She bought a car and is about to go on her own health insurance. Shoot, she even gives back to the community by fostering kitties from the humane society.

And it's been a while since I've adjusted my picture of her. To me, she's still the same girl who, at bar closing time on her 21st birthday, danced around the bar every time someone said her name instead of getting in the car like we were asking her to.

But today. Today is her birthday. She's a real adult now. Solidly mid-twenties. So strange.

I have followed in Emily's footsteps a lot in my life -- as little sisters do. I was 20 before I had a job where Emily hadn't worked first. A huge reason I came to KU is because Emily seemed SO EXCITED to have me here. She's influenced my taste in sports, in music (though I just can't get into all her techno), in wine, in books. In everything.

But I think she's a pretty good person to be following.

Happy birthday, Em. Hope it's great.

Friday, August 9, 2013

Book review: The Moon and More

The Moon and More by Sarah Dessen

Description from Goodreads (below) can be found here along with other reviews.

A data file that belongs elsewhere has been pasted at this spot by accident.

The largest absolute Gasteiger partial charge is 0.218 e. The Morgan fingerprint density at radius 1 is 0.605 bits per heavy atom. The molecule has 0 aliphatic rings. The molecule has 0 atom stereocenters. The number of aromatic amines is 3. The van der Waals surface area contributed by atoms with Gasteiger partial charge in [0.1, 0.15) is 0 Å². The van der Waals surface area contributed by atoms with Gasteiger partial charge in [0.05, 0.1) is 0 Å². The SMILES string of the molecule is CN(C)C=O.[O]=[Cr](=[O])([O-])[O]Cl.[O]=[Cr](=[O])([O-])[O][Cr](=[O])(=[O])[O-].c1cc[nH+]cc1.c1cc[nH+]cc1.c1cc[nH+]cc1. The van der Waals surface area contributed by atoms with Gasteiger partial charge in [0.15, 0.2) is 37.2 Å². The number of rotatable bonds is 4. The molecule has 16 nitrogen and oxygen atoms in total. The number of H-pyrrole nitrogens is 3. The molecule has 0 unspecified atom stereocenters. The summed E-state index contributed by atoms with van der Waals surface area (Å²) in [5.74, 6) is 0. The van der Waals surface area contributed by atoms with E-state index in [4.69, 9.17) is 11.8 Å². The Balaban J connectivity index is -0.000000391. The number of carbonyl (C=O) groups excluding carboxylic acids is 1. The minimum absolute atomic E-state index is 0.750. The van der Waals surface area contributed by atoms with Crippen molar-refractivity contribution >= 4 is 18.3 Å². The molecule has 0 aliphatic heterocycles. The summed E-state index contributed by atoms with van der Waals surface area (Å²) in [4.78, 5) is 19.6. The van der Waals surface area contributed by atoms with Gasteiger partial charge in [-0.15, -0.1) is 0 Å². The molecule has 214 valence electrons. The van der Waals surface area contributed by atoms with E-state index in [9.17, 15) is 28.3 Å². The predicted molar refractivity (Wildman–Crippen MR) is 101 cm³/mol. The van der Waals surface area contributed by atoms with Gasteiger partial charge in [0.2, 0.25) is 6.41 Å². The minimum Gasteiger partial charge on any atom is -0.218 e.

Luke is the perfect boyfriend: handsome, kind, fun. He and Emaline have been together all through high school in Colby, the beach town where they both grew up. But now, in the summer before college, Emaline wonders if perfect is good enough.

Enter Theo, a super-ambitious outsider, a New Yorker assisting on a documentary film about a reclusive local artist. Theo's sophisticated, exciting, and, best of all, he thinks Emaline is much too smart for Colby.

Emaline's mostly-absentee father, too, thinks Emaline should have a bigger life, and he's convinced that an Ivy League education is the only route to realizing her potential. Emaline is attracted to the bright future that Theo and her father promise. But she also clings to the deep roots of her loving mother, stepfather, and sisters. Can she ignore the pull of the happily familiar world of Colby?

Emaline wants the moon and more, but how can she balance where she comes from with where she's going?

I love Sarah Dessen. So I was super pumped to get her new book, which came out earlier this summer. I'm not sure I can write a review without being super gushy and fangirling hardcore. But I'll try.